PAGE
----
For example, gladiators who performed well were treated as free men and awarded great prizes, and sometimes even women. Furthermore, the politics of being a slave also hold true. Though Spartacus himself may have never encountered some of these situations, they certainly took place as part of the gladiator culture.
The actual death of Spartacus remains a mystery to this day. It is speculated that he died at the end of the Third Servile War when Marcus Crassus’ forces finally overwhelmed Spartacus’ soldiers. However, there is no confirmation of this, as Spartacus’ body was never discovered. Though the show finds a clever way to spin the ending of the show with the actual theories around his death, audiences still get to see Spartacus’ final moments
The show featured a very large supporting cast, many of whom audiences grew attached to. Manu Bennet as Crixus played an especially big role, much like the real Crixus did. Other characters, such as Gannicus and Castus, were also real-life individuals who participated in Spartacus’ rebellion.
Even though their actual roles differ between the show and the actual events, it is still nice to know that the role these people played in history is still being acknowledged. For the most part, the show does a fantastic job of incorporating characters from Spartacus’ actual background into the TV show in a way that works with the narrative.
Aside from Julius Caesar, the portrayal of Spartacus’ wife is another major historical inaccuracy. In the show, his wife is separated from him and eventually returned on the brink of death. After her passing, Spartacus forms a relationship with Mira (Katrina Law), a slavegirl at the House of Batiatus.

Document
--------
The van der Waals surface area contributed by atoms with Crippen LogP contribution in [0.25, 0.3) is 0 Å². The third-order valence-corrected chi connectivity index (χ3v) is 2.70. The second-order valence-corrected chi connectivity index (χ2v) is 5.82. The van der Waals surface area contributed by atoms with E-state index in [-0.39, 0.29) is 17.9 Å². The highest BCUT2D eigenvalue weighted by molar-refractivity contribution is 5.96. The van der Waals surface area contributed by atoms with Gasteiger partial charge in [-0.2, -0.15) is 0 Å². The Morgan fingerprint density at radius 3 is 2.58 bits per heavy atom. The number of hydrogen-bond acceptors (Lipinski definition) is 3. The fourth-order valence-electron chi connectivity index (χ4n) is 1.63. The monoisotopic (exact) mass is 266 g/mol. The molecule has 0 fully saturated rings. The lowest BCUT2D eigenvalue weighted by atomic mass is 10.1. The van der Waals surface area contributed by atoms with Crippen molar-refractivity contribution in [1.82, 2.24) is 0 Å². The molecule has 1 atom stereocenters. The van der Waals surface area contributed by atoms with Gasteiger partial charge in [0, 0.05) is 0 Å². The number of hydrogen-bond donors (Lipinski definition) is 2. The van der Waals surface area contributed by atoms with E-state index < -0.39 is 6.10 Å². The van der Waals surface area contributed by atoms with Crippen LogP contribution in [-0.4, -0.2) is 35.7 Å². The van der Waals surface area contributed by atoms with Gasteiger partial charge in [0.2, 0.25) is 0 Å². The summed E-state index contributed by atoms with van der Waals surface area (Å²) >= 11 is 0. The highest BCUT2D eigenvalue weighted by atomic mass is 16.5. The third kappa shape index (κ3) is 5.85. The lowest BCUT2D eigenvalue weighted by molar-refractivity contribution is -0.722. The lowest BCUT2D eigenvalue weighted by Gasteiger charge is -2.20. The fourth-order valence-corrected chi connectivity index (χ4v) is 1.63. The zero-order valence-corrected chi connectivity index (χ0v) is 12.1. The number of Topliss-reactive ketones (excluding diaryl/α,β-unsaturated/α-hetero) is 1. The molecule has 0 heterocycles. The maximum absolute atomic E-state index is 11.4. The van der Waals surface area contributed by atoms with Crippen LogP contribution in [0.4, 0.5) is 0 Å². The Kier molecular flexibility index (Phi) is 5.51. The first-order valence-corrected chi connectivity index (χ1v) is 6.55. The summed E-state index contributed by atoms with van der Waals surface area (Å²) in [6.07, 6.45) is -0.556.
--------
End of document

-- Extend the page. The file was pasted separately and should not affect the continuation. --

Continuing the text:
In actuality, his wife actually spent time with him at the house and even escaped with him and the other slaves. Her actual name is unknown, but there’s no denying that she played a major role in his motivations.
Regardless of his true death, the story of Spartacus ends after the Third Servile War. Here, Marcus Crassus made his final stance against Spartacus, and with vastly superior numbers. The show plays out a lot of similar battle strategies used by the Romans and depicts the results rather accurately. Only a few key changes were made to wrap up some of the show’s story arcs.
Likewise, most major battles that take place in the show actually took place in real life. The move against Spartacus on Mount Vesuvius unfolded in a very similar manner to real life. The shows attention to detail really helped build the narrative a believable fashion, making the show all the more appealing.
Most people are familiar with the famous line, “I am Spartacus.” This quote was made famous thanks to the 1906s film. In this scene, as Spartacus and his army are captured, Spartacus stands up declaring “I am Spartacus” as a means of hoping to spare the rest of his allies. Due to the unquestionable devotion of his followers, though, everyone else eventually stands up and also declares, “I am Spartacus.” The show, however, spins this quote very differently.
During some of the latter and final raids made by Spartacus and his crew, various members are seen declaring “I am Spartacus” throughout. Doing so serves as a great callback to the original film while also showing how Spartacus evolved as an ideal. However, both versions of the famous quote are entirely fictitious. There is no evidence of any quote or of any great defense of his people by Spartacus in any manner. Unfortunately, this famous saying is purely derived from the example set by Spartacus and isn’t actually a part of his history.